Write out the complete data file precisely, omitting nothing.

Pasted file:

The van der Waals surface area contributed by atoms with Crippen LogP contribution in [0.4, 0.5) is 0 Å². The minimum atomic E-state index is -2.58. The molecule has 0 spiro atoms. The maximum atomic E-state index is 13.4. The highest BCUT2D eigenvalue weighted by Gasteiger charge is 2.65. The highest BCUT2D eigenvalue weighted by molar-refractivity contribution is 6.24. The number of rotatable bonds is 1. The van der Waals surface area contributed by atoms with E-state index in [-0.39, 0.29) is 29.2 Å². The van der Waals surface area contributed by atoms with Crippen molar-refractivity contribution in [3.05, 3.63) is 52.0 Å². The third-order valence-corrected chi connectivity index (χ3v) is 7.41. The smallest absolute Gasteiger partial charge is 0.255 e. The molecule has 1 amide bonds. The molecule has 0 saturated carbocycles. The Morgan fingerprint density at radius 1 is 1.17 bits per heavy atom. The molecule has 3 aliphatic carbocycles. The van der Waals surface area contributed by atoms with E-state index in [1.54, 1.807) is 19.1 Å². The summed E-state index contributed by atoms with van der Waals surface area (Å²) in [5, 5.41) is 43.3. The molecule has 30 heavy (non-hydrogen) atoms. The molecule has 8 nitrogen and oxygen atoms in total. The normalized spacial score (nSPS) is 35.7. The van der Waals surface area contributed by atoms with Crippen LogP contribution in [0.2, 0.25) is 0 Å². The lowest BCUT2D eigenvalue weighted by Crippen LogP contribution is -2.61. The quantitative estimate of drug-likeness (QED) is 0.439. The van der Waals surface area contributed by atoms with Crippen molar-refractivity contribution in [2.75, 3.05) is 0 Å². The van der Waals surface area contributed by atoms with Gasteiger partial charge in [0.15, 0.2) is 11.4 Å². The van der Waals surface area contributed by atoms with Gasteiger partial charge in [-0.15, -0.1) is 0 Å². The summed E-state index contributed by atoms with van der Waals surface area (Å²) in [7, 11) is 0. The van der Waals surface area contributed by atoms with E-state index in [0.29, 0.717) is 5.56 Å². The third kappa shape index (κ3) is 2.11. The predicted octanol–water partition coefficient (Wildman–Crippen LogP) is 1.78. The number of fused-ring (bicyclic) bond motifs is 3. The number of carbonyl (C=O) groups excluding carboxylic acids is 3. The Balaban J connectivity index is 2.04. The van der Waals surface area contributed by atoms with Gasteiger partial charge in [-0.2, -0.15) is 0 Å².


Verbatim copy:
The van der Waals surface area contributed by atoms with Crippen LogP contribution in [0.4, 0.5) is 0 Å². The minimum atomic E-state index is -2.58. The molecule has 0 spiro atoms. The maximum atomic E-state index is 13.4. The highest BCUT2D eigenvalue weighted by Gasteiger charge is 2.65. The highest BCUT2D eigenvalue weighted by molar-refractivity contribution is 6.24. The number of rotatable bonds is 1. The van der Waals surface area contributed by atoms with E-state index in [-0.39, 0.29) is 29.2 Å². The van der Waals surface area contributed by atoms with Crippen molar-refractivity contribution in [3.05, 3.63) is 52.0 Å². The third-order valence-corrected chi connectivity index (χ3v) is 7.41. The smallest absolute Gasteiger partial charge is 0.255 e. The molecule has 1 amide bonds. The molecule has 0 saturated carbocycles. The Morgan fingerprint density at radius 1 is 1.17 bits per heavy atom. The molecule has 3 aliphatic carbocycles. The van der Waals surface area contributed by atoms with E-state index in [1.54, 1.807) is 19.1 Å². The summed E-state index contributed by atoms with van der Waals surface area (Å²) in [5, 5.41) is 43.3. The molecule has 30 heavy (non-hydrogen) atoms. The molecule has 8 nitrogen and oxygen atoms in total. The normalized spacial score (nSPS) is 35.7. The van der Waals surface area contributed by atoms with Crippen LogP contribution in [0.2, 0.25) is 0 Å². The lowest BCUT2D eigenvalue weighted by Crippen LogP contribution is -2.61. The quantitative estimate of drug-likeness (QED) is 0.439. The van der Waals surface area contributed by atoms with Crippen molar-refractivity contribution in [2.75, 3.05) is 0 Å². The van der Waals surface area contributed by atoms with Gasteiger partial charge in [0.15, 0.2) is 11.4 Å². The van der Waals surface area contributed by atoms with Gasteiger partial charge in [-0.15, -0.1) is 0 Å². The summed E-state index contributed by atoms with van der Waals surface area (Å²) in [7, 11) is 0. The van der Waals surface area contributed by atoms with E-state index in [0.29, 0.717) is 5.56 Å². The third kappa shape index (κ3) is 2.11. The predicted octanol–water partition coefficient (Wildman–Crippen LogP) is 1.78. The number of fused-ring (bicyclic) bond motifs is 3. The number of carbonyl (C=O) groups excluding carboxylic acids is 3. The Balaban J connectivity index is 2.04. The van der Waals surface area contributed by atoms with Gasteiger partial charge in [-0.2, -0.15) is 0 Å².